M. membranacea prefers shallow marine habitats between the mid intertidal to the shallow sublittoral. It may also be found in brackish water.[1] It is typically found attached in colonies to seaweed, shells, or artificial substrates.[6]

Feeding[edit]

M. membranacea can eat food particles such as bacteria, flagellates, diatoms, and other small, planktonic organisms by extracting them from the water with their lophophore.[7] They can also supplement their diet with dissolved organic nutrients through the absorptive epidermis.[7]

Predation[edit]

Nudibranchs or seas slugs are the primary predators of M. membranacea. To defend themselves against these predators, the M. membranacea produce chitinous spines which protrude from the corners of the zooid. These spines make it difficult for the nudibranchs to access the polypide of the zooid. However, the energy and resources needed to produce the spines also results in decreased growth and reproduction of the colony.[9]

Ecological significance[edit]

M. membranacea has become an invasive species in many places, and is believed to have a potentially negative impact on marine ecosystems by limiting the ability of the seaweeds to reproduce, specifically by interfering with spore release from the kelp blade. The colonies of this bryozoan are also known to interrupt nutrient uptake by seaweed.[10]

M. membranacea also decreases density and size of kelp plants within kelp beds[4] by increasing tissue loss and blade breakage.[11] Additionally, M. membranacea also affects photosynthetic processes in kelp, since their encrustations may result in reduced concentrations of the primary and accessory pigments in the kelp blade tissue.[11]

References[edit]

  1. ^ a b Barnes, R.D. (1982). Coasts and Estuaries pp 114-115. Hodder & Staughton, London.
  2. ^ De Haas, W. and F. Knorr (1966). Marine Life pp 212-213. Burke, London.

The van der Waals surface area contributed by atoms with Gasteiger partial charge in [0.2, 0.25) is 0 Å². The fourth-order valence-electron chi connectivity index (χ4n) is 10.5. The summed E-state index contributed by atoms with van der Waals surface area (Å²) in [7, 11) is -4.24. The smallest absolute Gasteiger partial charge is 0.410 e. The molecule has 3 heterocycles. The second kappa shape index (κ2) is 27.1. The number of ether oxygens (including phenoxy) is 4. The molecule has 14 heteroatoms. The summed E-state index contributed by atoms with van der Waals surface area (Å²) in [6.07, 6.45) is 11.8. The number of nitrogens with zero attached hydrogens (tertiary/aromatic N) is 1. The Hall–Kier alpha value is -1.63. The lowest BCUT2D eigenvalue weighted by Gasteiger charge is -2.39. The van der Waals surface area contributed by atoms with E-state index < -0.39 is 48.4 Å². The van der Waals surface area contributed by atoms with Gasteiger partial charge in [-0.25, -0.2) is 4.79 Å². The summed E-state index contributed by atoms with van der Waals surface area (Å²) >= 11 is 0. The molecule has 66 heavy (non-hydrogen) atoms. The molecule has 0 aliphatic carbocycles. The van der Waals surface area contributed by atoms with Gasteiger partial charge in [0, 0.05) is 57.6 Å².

3. ^ North, W.J. (1976). Underwater California pp 161. University of California Press. ISBN 0-520-03025-7
  4. ^ a b Lambert, W.J., P.S. Levin and J. Berman (1992). Changes in the structure of a New England (USA) kelp bed: the effects of an introduced species? Marine Ecology Progress Series 88:303-307.
  5. ^ a b c d e Barnes, R.D. (1974). Invertebrate Zoology, 3rd ed. Saunders, Philadelphia, PA:695-712.
  6. ^ a b c d Wilmoth, J.H. (1967). Biology of invertebrata. Prentice-Hall, Englewood Cliffs, NJ:381-384.
  7. ^ a b c De Burgh, M.E. and P.V. Fankboner (1978). A nutritional association between the bull kelp Nereocystis luetkeana and its epizooic bryozoan Membranipora membranacea. Oikos 31(1):69-72.
  8. ^ a b c d Harvell, C.D., H. Caswell and P. Simpson (1990). Density effects in a colonial monoculture: experimental studies with a marine bryozoan (Membranipora membranacea L.). Oecologia 82(2):227-237.
  9. ^ Yoshioka, P.M. (1982). Predator induced polymorphism in the bryozoan Membranipora membranacea (L.). Journal of Experimental Marine Biology and Ecology 61(3):233-242.
  10. ^ Saier, B. and A. S. Chapman (2004). Crusts of the alien bryozoan Membranipora membranacea can negatively impact spore output from native kelps (Laminaria longicruris). Botanica Marina 47(4): 265-271.
  11. ^ a b Hepburn, C.D., C.L. Hurd and R.D. Frew (2006). Colony structure and seasonal differences in light and nitrogen modify the impact of sessile epifauna on the giant kelp Macrocystis pyrifera (L.) C Agardh. Hydrobiologia 560:373-384.